“hate”, “fuck”, “scum”, “die”, “myself”, “ass”, “cock”, “suck”, “shit”
“He kept threatening to kill himself, yet he poured every ounce of himself into living his life to the fullest and doing it his way. He was committed to his art. Over the course of his life, he made numerous recordings, overcoming lack of money, lack of consistent collaborators, lack of anything even close to record label support. He recorded output ranges from catchy as hell songs like “I Wanna Fuck Myself” to sinister dirges like “Snakeman’s Dance.” He was unrepentant about everything he did. He was on a mission. And it ended too soon”. (Johnson, Richard, 2015: 5)
According to some of his fans, GG Allin was totally an idol that was on a mission. Nevertheless, even Phillips’ film does not determine the motivation of a fanhood and agglomerate a GG Allin fan with a punk music fan. That’s why the iconography should focus on how GG Allin treated himself and his body in terms of “hate”, “rock’n’roll” and “mission”.
The most significant part of iconography is the assumption of a discourse as an out-of-discourse. In other words, how did GG Allin extinguish the signs of a discourse into none? It requires 2 steps in which his lyrical themes are included.
The first step is to look at his body as an “image” which has been seen through the eyes of fans. He’s been treated as a fictious character who could be adapted into anything that is “other” than a leading artist. The anthology called Blood For You managed to do that:
“It’s not meant to aggrandize the man of apologize for the shit he did in his life. It’s designed to put this character that had no place in the real world into worlds where he makes sense, and maybe to make sence out of who he was”. (2015: 5)
The Second Step is to attribute a fantasy that refers to any other arts. The image is so loaded with fantasy that his licit attitutes make sense as if they were fictious. GG Allin’s image is not only the rejection of urine and feces but a rejection and apoliticization of real-time/space. GG Allin’s image becomes fictious if the punk attitute has been drawn out of a political context which brings out toleration and endurance of his stage acts.
Iconography’s schematics lead their ways to look at GG Allin in terms of visual methodologies such as artist-artwork-audience relationship in which the audience take part in both iconography and iconology. As Greenberg stated for Pollock paintings, the kitsch was where there was no other explanation beyond the viewing or every viewers would feel the same. Out of his performative characteristics, GG Allin’s visual body was kitsch that could not complete itself to a camp behaviour. He broke his teeth with the microphone, hurt and cut himself with razors, injected microphones and bananas to his anus. He intended to rape his female audiences. He shit and smeared. All these actions were beyond an explanation and were self-mutilations of a body image that was viewed but not interpreted as if reading a newspaper by hearingly repeating the slangs “who cares?” or “suck it then”.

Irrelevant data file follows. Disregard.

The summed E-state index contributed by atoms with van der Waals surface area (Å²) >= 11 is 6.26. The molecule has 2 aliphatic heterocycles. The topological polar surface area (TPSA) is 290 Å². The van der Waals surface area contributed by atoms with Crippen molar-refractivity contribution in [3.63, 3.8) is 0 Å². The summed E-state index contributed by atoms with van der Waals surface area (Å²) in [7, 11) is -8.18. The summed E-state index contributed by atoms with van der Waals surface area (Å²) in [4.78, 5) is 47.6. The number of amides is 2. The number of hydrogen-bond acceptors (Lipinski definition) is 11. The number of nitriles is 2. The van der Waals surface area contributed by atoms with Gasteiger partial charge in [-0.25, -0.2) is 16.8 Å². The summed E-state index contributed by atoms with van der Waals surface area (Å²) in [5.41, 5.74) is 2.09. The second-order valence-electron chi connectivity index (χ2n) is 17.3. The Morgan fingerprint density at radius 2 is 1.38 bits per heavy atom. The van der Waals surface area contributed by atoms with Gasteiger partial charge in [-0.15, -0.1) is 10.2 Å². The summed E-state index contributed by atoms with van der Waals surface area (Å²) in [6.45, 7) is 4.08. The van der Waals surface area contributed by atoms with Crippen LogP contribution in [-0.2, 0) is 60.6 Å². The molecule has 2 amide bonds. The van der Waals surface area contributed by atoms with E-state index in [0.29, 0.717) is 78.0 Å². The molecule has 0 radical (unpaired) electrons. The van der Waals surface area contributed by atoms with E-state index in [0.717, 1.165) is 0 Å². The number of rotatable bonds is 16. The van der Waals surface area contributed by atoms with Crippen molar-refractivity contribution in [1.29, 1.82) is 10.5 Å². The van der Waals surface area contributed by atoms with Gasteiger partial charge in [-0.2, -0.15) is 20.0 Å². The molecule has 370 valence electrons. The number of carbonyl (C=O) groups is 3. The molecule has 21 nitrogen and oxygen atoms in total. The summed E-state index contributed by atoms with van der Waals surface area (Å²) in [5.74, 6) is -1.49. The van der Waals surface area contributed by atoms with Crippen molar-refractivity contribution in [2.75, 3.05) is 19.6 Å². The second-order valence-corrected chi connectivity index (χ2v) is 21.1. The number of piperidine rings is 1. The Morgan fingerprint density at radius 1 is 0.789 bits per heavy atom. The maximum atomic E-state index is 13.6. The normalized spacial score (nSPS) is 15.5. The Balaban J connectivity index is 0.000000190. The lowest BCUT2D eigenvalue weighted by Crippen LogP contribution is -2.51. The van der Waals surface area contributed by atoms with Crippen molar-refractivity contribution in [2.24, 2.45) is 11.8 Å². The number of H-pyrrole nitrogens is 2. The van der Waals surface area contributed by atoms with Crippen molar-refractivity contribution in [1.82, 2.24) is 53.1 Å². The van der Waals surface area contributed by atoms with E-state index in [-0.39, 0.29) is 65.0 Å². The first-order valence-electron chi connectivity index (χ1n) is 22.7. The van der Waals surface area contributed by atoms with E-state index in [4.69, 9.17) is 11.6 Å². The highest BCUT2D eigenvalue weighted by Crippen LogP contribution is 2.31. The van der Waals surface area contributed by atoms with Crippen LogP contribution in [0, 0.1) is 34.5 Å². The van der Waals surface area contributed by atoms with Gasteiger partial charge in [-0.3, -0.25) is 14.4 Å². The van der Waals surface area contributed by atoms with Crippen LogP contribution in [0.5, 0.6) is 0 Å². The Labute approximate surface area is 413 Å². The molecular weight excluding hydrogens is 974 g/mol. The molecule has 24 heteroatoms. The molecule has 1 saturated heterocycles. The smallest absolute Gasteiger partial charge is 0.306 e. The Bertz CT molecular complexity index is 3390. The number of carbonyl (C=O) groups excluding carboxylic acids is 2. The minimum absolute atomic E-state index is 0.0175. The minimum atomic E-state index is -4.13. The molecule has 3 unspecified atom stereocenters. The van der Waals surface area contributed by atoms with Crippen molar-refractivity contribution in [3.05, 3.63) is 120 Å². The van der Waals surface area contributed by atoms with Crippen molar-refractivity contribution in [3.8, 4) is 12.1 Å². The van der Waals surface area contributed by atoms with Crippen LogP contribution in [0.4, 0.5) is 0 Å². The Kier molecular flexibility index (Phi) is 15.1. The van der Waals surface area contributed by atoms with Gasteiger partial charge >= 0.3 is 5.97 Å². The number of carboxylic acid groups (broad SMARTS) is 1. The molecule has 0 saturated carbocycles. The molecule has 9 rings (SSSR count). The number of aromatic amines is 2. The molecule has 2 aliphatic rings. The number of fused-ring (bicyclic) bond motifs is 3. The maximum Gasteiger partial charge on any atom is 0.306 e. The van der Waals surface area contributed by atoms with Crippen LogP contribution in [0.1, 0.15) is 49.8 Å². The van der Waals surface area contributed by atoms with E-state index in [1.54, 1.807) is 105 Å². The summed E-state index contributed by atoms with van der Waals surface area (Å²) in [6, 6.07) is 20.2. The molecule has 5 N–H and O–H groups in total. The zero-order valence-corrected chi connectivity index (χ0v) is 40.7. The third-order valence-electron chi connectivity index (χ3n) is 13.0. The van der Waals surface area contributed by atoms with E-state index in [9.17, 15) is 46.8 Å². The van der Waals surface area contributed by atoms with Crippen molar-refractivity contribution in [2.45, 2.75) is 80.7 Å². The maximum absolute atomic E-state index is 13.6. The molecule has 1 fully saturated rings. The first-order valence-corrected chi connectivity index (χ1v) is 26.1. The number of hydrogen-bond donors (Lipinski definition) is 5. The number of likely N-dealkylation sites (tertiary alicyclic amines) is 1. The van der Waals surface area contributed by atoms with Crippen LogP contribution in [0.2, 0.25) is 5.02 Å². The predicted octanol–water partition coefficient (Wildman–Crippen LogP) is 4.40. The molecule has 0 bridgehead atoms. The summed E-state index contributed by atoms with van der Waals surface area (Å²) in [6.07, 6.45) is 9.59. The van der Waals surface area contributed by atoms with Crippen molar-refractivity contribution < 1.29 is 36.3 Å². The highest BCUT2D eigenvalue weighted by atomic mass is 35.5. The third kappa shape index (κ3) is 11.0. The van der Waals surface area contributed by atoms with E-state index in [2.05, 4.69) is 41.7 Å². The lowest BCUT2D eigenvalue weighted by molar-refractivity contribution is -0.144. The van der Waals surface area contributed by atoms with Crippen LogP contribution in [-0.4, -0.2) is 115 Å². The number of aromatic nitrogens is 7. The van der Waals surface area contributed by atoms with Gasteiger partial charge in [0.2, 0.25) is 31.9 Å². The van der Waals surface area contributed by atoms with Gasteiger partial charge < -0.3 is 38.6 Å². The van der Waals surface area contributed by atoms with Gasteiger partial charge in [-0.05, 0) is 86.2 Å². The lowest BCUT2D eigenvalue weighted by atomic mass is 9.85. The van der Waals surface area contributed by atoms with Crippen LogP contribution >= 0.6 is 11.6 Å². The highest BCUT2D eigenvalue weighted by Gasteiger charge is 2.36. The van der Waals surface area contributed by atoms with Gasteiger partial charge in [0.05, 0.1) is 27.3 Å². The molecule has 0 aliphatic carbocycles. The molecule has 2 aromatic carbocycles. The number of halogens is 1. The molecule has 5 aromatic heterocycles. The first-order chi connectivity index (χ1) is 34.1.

Iconography is also related with the context of his music. Since most of his recordings were poorly produced in audio quality, he performed music from punk to spoken word, from rock’n’roll to country. He gave stand-up shows and most of them resulted with brutality. He stood as if he convinced to say something to his audience, but he only burned newspapers which he read and attacked his female audience which resulted with being attacked by her boyfriend. The repetition of words “hate”, “fuck”, “scum”, “die”, “myself”, “ass”, “cock”, “suck”, “shit” in almost all of his songs still make no sense out of slang, self-mutilation and cinism. These songs refer to end his own self rather than ending a society or a commune. Whenever he had a message to convey, it consisted the words “fuck it, suck my cock, die” as a formulation. His disbelief in any authorities applied every outlaw casts to himself and only left a few of them to the audience. His defense against “killing rock’n’roll” prevented him from flapping and as much as he flapped, rock’n’roll survived beyond authorities.